Smart trainers use an app to automatically control the resistance on your trainer – for example, to simulate climbing uphill or if you start an interval in a structured training session. The two-way communication between the app and the trainer works through ANT+ or Bluetooth and makes the indoor training session more like an outdoor ride. Direct-drive turbo trainers also offer a significantly smoother and more realistic ride experience than traditional magnetic or fluid trainers.

The Neo 2 and Kickr, recently updated so that they are now virtually silent, both come in at around £1,000 but fear not, there are cheaper alternatives. The new Wahoo Kickr Core is our pick from the competitive mid-range market, offering a fully connected and direct-drive experience for less than £700.  

Step down another level and something like the Tacx Vortex Smart still offers online connectivity, but instead of a direct-drive system, it needs to be attached to your bike via the rear wheel, with a special skewer normally included for this purpose. 

Your rear tyre sits on a small roller in the trainer, which sets the required resistance – either automatically in the case of a smart trainer or via a handlebar-mounted adjustable lever on cheaper, old-school trainers. ‘Wheel-on’ trainers like this offer a less realistic ride experience, are more noisy and can wear your back tyre, but you may consider that a price worth paying in order to save money.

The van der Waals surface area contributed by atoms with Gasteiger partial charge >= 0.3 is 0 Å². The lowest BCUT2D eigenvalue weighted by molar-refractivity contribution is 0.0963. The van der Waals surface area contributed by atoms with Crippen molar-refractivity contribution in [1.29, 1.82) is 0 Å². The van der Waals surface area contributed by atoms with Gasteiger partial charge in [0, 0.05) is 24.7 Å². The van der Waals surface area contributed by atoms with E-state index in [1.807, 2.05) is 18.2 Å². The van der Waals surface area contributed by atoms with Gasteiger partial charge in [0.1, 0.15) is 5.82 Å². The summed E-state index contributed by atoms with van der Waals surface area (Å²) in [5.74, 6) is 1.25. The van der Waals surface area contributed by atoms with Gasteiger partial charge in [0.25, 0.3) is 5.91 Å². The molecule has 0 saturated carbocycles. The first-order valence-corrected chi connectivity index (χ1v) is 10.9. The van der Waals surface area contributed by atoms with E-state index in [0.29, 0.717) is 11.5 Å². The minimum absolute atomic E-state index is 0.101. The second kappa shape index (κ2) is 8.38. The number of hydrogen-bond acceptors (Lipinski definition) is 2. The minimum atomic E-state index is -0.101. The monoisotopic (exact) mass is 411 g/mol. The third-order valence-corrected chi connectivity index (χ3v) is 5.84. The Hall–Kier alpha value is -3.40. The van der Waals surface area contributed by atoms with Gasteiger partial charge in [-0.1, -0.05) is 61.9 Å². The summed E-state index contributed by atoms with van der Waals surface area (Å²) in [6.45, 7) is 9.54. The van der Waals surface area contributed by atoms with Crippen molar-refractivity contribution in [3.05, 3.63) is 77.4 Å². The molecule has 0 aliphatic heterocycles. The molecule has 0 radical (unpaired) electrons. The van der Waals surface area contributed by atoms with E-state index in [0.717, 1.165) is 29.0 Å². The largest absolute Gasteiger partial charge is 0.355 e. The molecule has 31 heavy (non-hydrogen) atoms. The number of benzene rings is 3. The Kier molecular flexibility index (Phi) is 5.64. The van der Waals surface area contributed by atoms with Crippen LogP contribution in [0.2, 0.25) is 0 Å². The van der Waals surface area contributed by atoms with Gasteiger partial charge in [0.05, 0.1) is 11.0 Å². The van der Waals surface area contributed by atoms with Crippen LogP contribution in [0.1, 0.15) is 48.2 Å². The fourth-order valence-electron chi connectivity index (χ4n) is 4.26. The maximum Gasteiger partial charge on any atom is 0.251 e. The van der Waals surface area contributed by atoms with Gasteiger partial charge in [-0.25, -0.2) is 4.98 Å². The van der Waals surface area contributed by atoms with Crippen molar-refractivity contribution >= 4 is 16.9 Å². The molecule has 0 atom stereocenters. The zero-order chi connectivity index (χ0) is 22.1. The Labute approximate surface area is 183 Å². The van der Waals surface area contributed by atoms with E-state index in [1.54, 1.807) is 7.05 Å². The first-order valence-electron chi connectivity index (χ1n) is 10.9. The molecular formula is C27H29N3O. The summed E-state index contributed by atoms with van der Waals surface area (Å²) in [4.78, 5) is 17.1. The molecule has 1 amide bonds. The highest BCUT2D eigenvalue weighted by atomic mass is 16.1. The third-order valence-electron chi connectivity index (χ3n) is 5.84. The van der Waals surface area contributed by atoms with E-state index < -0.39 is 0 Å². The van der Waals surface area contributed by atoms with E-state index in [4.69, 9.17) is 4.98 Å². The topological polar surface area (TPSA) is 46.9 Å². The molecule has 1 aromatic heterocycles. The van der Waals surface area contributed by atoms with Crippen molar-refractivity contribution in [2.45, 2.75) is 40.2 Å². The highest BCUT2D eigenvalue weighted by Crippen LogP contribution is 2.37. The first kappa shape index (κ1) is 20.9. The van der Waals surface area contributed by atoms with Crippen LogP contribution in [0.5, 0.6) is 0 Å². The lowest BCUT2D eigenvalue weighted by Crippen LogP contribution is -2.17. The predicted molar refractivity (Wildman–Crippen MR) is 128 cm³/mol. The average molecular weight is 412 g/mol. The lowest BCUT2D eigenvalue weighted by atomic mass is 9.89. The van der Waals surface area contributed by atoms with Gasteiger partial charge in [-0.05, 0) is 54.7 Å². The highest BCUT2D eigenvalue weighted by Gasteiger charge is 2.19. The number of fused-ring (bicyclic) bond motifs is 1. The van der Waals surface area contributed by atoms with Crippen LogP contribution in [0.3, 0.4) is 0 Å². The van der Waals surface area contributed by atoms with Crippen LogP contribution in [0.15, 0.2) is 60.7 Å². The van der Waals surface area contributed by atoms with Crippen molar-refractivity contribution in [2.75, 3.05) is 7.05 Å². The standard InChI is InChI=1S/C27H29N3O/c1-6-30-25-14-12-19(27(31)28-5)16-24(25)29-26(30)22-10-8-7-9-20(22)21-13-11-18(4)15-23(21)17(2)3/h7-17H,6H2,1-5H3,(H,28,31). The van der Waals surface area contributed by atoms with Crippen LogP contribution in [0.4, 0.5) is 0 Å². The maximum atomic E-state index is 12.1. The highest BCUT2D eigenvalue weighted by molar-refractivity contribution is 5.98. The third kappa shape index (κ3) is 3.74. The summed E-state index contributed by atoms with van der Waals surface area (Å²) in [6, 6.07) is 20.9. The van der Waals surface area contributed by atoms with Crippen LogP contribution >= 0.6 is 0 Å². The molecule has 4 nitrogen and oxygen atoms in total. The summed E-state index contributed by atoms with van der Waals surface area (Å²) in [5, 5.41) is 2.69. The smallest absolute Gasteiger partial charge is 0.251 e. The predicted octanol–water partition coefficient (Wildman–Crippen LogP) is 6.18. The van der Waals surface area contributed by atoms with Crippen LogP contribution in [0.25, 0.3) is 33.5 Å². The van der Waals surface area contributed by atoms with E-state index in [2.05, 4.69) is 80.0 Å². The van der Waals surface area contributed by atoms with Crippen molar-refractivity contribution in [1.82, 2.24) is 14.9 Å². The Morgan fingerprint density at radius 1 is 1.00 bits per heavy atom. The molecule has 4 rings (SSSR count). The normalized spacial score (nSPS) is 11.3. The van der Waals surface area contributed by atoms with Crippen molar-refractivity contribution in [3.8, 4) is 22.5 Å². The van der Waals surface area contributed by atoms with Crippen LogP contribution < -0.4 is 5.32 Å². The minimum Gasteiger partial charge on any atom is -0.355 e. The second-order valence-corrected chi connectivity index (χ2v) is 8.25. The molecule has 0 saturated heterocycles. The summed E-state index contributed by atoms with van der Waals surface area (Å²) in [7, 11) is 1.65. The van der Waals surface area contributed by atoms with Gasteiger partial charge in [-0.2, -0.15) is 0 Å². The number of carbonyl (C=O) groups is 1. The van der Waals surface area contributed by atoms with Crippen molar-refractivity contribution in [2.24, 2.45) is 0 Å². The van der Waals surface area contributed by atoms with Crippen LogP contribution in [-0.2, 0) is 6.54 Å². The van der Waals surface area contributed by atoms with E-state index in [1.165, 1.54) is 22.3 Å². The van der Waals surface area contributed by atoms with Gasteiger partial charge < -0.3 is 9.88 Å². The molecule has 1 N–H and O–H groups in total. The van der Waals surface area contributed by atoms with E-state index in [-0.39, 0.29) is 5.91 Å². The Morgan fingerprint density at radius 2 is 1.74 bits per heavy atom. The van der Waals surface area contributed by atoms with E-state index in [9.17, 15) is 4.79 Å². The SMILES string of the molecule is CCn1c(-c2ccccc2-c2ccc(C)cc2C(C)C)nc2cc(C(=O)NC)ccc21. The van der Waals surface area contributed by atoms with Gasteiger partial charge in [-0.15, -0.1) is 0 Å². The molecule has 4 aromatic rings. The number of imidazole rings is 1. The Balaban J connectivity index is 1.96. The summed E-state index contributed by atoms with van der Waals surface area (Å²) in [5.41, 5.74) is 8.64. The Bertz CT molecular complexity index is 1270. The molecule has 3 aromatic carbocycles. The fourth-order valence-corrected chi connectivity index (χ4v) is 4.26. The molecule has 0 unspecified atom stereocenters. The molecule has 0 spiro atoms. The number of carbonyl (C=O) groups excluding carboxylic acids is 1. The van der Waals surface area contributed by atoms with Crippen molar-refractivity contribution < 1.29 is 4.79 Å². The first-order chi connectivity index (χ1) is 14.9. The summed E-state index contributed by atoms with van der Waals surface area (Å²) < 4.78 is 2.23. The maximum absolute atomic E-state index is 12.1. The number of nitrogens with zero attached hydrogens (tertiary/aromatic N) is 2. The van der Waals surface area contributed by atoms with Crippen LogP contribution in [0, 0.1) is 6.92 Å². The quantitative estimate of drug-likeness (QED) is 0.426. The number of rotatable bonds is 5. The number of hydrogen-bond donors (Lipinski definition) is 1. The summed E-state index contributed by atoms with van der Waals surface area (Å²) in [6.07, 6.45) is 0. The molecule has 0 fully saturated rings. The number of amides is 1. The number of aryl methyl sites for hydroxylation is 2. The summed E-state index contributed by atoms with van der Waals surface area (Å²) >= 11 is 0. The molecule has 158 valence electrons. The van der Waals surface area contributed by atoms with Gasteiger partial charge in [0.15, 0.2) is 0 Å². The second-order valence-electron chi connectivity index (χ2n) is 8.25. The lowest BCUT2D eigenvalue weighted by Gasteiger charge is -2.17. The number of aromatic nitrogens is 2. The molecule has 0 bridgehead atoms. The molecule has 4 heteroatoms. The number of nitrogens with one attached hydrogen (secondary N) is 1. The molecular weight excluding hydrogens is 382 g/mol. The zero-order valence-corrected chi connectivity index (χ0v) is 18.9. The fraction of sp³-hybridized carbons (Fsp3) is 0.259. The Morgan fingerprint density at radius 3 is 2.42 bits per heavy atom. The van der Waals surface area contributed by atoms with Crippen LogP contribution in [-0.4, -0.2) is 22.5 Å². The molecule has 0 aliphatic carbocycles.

Finally, if you’re looking for an entry-level trainer, there are even cheaper solutions going all the way down to sub-£100 models. These turbo trainers might not be ‘smart’, but they aren’t dumb either if you’re on a budget or simply want an indoor trainer to keep the pedals turning through winter. 

Let’s get down to business then. We’ve focused primarily on smart turbos here because they offer a significantly better experience than traditional trainers, but you’ll find options for all budgets.

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The best turbo trainers, in order